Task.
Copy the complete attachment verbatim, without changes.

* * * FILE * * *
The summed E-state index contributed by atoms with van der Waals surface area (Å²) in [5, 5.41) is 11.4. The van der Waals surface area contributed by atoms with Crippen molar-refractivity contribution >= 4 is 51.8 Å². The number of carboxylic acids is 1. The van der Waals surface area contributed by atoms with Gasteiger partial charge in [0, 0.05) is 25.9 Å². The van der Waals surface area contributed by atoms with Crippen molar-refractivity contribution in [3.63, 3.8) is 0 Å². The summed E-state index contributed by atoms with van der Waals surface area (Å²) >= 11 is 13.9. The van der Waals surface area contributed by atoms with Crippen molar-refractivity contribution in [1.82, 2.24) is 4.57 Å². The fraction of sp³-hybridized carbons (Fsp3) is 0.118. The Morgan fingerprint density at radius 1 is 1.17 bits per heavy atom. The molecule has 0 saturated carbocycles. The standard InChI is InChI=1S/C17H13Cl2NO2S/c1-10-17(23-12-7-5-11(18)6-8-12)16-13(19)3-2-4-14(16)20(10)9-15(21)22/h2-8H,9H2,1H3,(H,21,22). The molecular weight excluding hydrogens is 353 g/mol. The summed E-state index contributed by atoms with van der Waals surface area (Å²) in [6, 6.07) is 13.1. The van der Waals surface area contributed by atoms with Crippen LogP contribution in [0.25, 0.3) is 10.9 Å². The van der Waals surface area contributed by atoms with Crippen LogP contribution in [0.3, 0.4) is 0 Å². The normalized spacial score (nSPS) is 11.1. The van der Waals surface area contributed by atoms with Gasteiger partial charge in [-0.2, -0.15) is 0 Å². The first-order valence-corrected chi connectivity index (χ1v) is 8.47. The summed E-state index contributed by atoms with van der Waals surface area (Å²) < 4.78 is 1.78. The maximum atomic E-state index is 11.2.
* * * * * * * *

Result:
The summed E-state index contributed by atoms with van der Waals surface area (Å²) in [5, 5.41) is 11.4. The van der Waals surface area contributed by atoms with Crippen molar-refractivity contribution >= 4 is 51.8 Å². The number of carboxylic acids is 1. The van der Waals surface area contributed by atoms with Gasteiger partial charge in [0, 0.05) is 25.9 Å². The van der Waals surface area contributed by atoms with Crippen molar-refractivity contribution in [3.63, 3.8) is 0 Å². The summed E-state index contributed by atoms with van der Waals surface area (Å²) >= 11 is 13.9. The van der Waals surface area contributed by atoms with Crippen molar-refractivity contribution in [1.82, 2.24) is 4.57 Å². The fraction of sp³-hybridized carbons (Fsp3) is 0.118. The Morgan fingerprint density at radius 1 is 1.17 bits per heavy atom. The molecule has 0 saturated carbocycles. The standard InChI is InChI=1S/C17H13Cl2NO2S/c1-10-17(23-12-7-5-11(18)6-8-12)16-13(19)3-2-4-14(16)20(10)9-15(21)22/h2-8H,9H2,1H3,(H,21,22). The molecular weight excluding hydrogens is 353 g/mol. The summed E-state index contributed by atoms with van der Waals surface area (Å²) in [6, 6.07) is 13.1. The van der Waals surface area contributed by atoms with Crippen LogP contribution in [0.25, 0.3) is 10.9 Å². The van der Waals surface area contributed by atoms with Crippen LogP contribution in [0.3, 0.4) is 0 Å². The normalized spacial score (nSPS) is 11.1. The van der Waals surface area contributed by atoms with Gasteiger partial charge in [-0.2, -0.15) is 0 Å². The first-order valence-corrected chi connectivity index (χ1v) is 8.47. The summed E-state index contributed by atoms with van der Waals surface area (Å²) < 4.78 is 1.78. The maximum atomic E-state index is 11.2.